Media Resource

Picturing America: Washington & Selma

James Karales's "Selma to Montgomery March for Voting Rights in 1965"
Photo caption

James Karales's "Selma to Montgomery March for Voting Rights in 1965"

Both Emanuel Leutze and James Karales belonged to immigrant families. Leutze immigrated to the U.S. as a child, and Karales was born to a Greek immigrant family in Ohio. What else do these men have in common? They are the creators of two of the most iconic pieces of art representing American struggles for freedom: "Washington Crossing the Delaware" and "The Selma-to-Montgomery March for Voting Rights in 1965." Learn more about these artists and their work with Picturing America.

View the video (6 minutes) from Picturing America.

Access the Picturing America lesson plans for Leutze and Karales.

Classroom Connections

Comprehension Questions

  • What parallels are there between Karales's photograph and Leutze's painting?
  • What is the impact of the size of Leutze's painting?
  • How do painting and photography differ as mediums for representing the struggles these artists portray?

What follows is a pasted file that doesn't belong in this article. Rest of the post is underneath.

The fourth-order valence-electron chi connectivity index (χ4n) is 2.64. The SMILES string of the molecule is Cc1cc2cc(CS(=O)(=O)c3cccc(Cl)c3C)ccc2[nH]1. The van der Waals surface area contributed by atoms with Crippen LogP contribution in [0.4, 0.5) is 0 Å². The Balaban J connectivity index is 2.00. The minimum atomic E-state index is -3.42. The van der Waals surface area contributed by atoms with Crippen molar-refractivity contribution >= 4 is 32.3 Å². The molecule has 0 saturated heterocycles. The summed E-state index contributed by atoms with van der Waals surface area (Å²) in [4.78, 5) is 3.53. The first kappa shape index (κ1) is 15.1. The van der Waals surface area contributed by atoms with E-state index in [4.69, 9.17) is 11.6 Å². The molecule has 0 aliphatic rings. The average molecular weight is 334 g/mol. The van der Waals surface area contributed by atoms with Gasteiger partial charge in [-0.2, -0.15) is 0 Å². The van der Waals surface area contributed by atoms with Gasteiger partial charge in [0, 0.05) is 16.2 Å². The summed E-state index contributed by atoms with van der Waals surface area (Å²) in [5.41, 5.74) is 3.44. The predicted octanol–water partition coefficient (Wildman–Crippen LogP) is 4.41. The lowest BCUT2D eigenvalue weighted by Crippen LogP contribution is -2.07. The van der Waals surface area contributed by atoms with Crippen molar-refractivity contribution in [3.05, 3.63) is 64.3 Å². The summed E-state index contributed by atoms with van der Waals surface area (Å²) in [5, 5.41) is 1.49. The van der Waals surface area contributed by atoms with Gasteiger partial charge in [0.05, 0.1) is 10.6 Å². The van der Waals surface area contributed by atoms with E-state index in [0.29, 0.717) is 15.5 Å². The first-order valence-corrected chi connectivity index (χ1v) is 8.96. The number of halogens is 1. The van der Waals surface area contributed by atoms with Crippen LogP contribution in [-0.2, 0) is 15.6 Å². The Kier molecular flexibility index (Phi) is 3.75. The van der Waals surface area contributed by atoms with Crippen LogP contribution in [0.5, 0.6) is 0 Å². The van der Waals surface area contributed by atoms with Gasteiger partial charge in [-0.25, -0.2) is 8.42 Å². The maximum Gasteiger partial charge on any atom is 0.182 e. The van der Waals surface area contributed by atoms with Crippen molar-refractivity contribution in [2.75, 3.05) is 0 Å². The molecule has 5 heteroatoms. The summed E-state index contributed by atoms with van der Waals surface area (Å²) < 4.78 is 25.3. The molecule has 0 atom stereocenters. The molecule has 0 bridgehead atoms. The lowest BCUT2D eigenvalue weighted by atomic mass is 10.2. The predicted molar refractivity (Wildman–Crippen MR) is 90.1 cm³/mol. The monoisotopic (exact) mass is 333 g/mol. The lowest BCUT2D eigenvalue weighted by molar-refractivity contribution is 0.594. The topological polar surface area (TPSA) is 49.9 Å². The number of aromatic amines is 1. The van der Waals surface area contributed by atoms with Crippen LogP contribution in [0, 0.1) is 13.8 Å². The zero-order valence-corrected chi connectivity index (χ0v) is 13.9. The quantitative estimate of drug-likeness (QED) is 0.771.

• How do both works of art show movement?
  • What unites these images, produced over a century apart and portraying events almost two centuries apart?

EDSITEment Resources

EDSITEment has a rich collection of resources for teaching about both U.S. independence and the Civil Rights movement. The curricula The American War for Independence and Competing Voices of the Civil Rights Movement (both for grades 9-12) are good places to start. Dive deeper into Karales's photograph, and the role of photojournalists in the wider Civil Rights movement, with the lesson plan Picturing Freedom: Selma-to-Montgomery March, 1965 (grades 6-12). This Closer Readings Commentary provides more detail about Leutze's painting.

Discussion Questions

After learning about both the war for American independence and the Civil Rights movement, place the two in conversation by analyzing how Leutze and Karales represent them. The following guiding questions can serve as a jumping-off point:

  • What is the role of scale in both compositions?
  • How historically accurate is each image? What is the effect of this accuracy (or lack thereof)?
  • What is the effect of the medium of composition?